Bringing courage and hope to Burundi

Former child refugee is making a big difference in his homeland

February 8, 2017 | Young Voices | Volume 21 Issue 4
Aaron Epp | Young Voices Editor

Jackson Nahayo knows a thing or two about turning tragedy into triumph.

Left for dead as a child in the jungles of his native Burundi by the rebel soldiers who kidnapped him, he eventually made his way to Canada. After receiving his education, he returned to the East African country from which he hails to start a community hospital.

“When I came back [to Burundi] . . . I asked myself, ‘How can I help with issues like malaria? How can I bring courage and hope?’ Because no one was doing anything,” he says.

The 31-year-old shared his story during a presentation at Canadian Mennonite University in Winnipeg last month. It was part of a three-month visit to Canada, during which he travelled around the country telling church groups and a variety of other Christian organizations about his story and the work he is now doing.

Nahayo was just 6 when war broke out in Gasenyi, the village in Burundi in which he lived with his family. A rebel group kidnapped him, his sister and a number of other children, and took them to their camp in the jungle. Raised in a Christian home, he told his captors repeatedly over the next six months that what they were doing was wrong and that some day they would experience God’s justice.

Eventually, the rebels left Nahayo for dead. But he survived. Separated from his sister, and believing the rest of his family to be dead, he fled to Congo and then to Zambia.

In Zambia, he met Rob Neufeld and Lois Coleman Neufeld, two Winnipeggers who were working for Mennonite Central Committee. He moved in with them and began going to high school. When the couple moved back to Winnipeg, Nahayo joined them.

After he graduated from high school in 2005, a friend of his found out that his family members, including his sister, were still alive. He travelled to visit them. While the reunion was joyful, the poverty and lack of resources in Burundi troubled him.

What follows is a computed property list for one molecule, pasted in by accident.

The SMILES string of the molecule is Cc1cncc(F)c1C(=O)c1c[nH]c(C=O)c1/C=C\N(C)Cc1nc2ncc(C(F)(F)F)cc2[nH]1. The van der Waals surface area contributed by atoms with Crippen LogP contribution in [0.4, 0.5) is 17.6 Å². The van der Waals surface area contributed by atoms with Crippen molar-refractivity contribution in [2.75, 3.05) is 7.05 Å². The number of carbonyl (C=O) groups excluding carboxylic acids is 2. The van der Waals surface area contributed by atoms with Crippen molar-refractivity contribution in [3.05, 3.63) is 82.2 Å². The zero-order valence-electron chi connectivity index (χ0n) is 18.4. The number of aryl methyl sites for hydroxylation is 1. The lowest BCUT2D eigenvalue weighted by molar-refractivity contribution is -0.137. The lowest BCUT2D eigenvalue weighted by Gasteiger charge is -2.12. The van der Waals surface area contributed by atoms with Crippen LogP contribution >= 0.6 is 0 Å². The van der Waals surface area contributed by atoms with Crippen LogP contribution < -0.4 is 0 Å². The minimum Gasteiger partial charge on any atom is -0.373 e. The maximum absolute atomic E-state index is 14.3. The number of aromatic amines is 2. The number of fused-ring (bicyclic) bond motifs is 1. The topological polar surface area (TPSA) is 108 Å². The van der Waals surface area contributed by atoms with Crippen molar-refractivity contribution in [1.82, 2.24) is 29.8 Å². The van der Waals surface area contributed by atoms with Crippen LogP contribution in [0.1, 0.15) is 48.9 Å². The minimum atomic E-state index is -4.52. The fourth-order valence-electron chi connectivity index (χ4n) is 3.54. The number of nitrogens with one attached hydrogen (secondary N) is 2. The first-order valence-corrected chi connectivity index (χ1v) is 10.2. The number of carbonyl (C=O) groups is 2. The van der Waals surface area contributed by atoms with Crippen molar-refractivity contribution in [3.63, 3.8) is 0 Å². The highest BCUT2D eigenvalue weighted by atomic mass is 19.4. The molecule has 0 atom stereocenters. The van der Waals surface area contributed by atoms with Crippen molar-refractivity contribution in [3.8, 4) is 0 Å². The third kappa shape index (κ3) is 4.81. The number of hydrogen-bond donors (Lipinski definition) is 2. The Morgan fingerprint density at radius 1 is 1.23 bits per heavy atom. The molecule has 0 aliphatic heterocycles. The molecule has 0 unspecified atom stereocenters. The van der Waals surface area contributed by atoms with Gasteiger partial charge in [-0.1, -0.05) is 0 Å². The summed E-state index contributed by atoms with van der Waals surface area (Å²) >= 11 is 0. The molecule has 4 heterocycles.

He returned to Canada, dreaming of building a clinic in Gasenyi. He worked as a tree-planter in the summer and on oil rigs in the winter so that he could make as much money as possible to send home. Eventually, he earned a nursing degree through the University of Manitoba and Red River College so that he could gain the skills he needed to help people in his village.

At the same time, he started a non-governmental organization called Canadians Enabling the Education and Development of African Youth (CEEDAY), which raised funds to build a resource centre that helps orphans.

In December 2012, Nahayo returned to Burundi with a 12-metre shipping container full of medical equipment and built the Ubuntu Medical Clinic. He has lived and worked there ever since.

Today, the clinic provides healthcare to thousands of people in the area who have been affected by constant civil war and serious violence. The 32-bed hospital, which also includes supporting agricultural proj-ects, has a staff of 22.

Although he has always kept a positive, upbeat attitude in public, Nahayo admits that he was angry with God before he discovered that his family was still alive. He describes the day he was reunited with his family as the day his heart started to heal.

“I really was always frustrated and I’d talk to God and say, ‘Why me? I [never] had the chance to grow up as a kid,’ ” he says. “Then, as the heart started to heal, I started to face the reality. I started to look at the good things, and with that I started to see dots in my path. Why didn’t I get killed? Why didn’t I die? I started to see in those dots God’s grace, and from there
. . . I started to realize God does things, God works beyond our little brains, our little understanding of how things work in our little world.”

Many educated young people in Nahayo’s position might decide to turn their backs on their home and live more comfortably. For him, though, that’s not an option. He wants to see his fellow Burundians prosper. It is his home, after all. As he says, “[Burundi is] where my umbilical cord is buried.”

The DeFehr Foundation in Winnipeg is accepting donations for the Ubuntu Medical Clinic. One donor has pledged to match all 2017 donations, dollar for dollar. Learn more at ubuntuclinique.com.

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